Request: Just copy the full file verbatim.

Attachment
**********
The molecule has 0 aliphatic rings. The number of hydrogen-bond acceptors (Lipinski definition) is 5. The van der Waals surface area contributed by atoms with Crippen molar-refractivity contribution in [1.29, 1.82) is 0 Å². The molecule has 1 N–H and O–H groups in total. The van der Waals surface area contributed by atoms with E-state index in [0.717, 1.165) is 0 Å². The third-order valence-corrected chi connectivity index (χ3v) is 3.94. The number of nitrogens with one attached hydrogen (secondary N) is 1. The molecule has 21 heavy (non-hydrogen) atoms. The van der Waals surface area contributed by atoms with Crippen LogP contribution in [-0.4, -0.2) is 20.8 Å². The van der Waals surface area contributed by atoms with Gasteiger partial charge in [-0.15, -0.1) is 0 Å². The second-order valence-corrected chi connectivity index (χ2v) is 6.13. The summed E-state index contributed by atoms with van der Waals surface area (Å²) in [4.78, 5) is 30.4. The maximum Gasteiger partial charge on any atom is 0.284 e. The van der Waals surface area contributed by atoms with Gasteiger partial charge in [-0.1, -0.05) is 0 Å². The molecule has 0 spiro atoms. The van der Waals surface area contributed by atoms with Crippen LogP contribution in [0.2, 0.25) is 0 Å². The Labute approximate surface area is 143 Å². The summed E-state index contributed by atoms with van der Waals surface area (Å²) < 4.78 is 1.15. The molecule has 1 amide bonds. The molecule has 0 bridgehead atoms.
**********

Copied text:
The molecule has 0 aliphatic rings. The number of hydrogen-bond acceptors (Lipinski definition) is 5. The van der Waals surface area contributed by atoms with Crippen molar-refractivity contribution in [1.29, 1.82) is 0 Å². The molecule has 1 N–H and O–H groups in total. The van der Waals surface area contributed by atoms with E-state index in [0.717, 1.165) is 0 Å². The third-order valence-corrected chi connectivity index (χ3v) is 3.94. The number of nitrogens with one attached hydrogen (secondary N) is 1. The molecule has 21 heavy (non-hydrogen) atoms. The van der Waals surface area contributed by atoms with Crippen LogP contribution in [-0.4, -0.2) is 20.8 Å². The van der Waals surface area contributed by atoms with Gasteiger partial charge in [-0.15, -0.1) is 0 Å². The second-order valence-corrected chi connectivity index (χ2v) is 6.13. The summed E-state index contributed by atoms with van der Waals surface area (Å²) in [4.78, 5) is 30.4. The maximum Gasteiger partial charge on any atom is 0.284 e. The van der Waals surface area contributed by atoms with Gasteiger partial charge in [-0.1, -0.05) is 0 Å². The molecule has 0 spiro atoms. The van der Waals surface area contributed by atoms with Crippen LogP contribution in [0.2, 0.25) is 0 Å². The Labute approximate surface area is 143 Å². The summed E-state index contributed by atoms with van der Waals surface area (Å²) < 4.78 is 1.15. The molecule has 1 amide bonds. The molecule has 0 bridgehead atoms.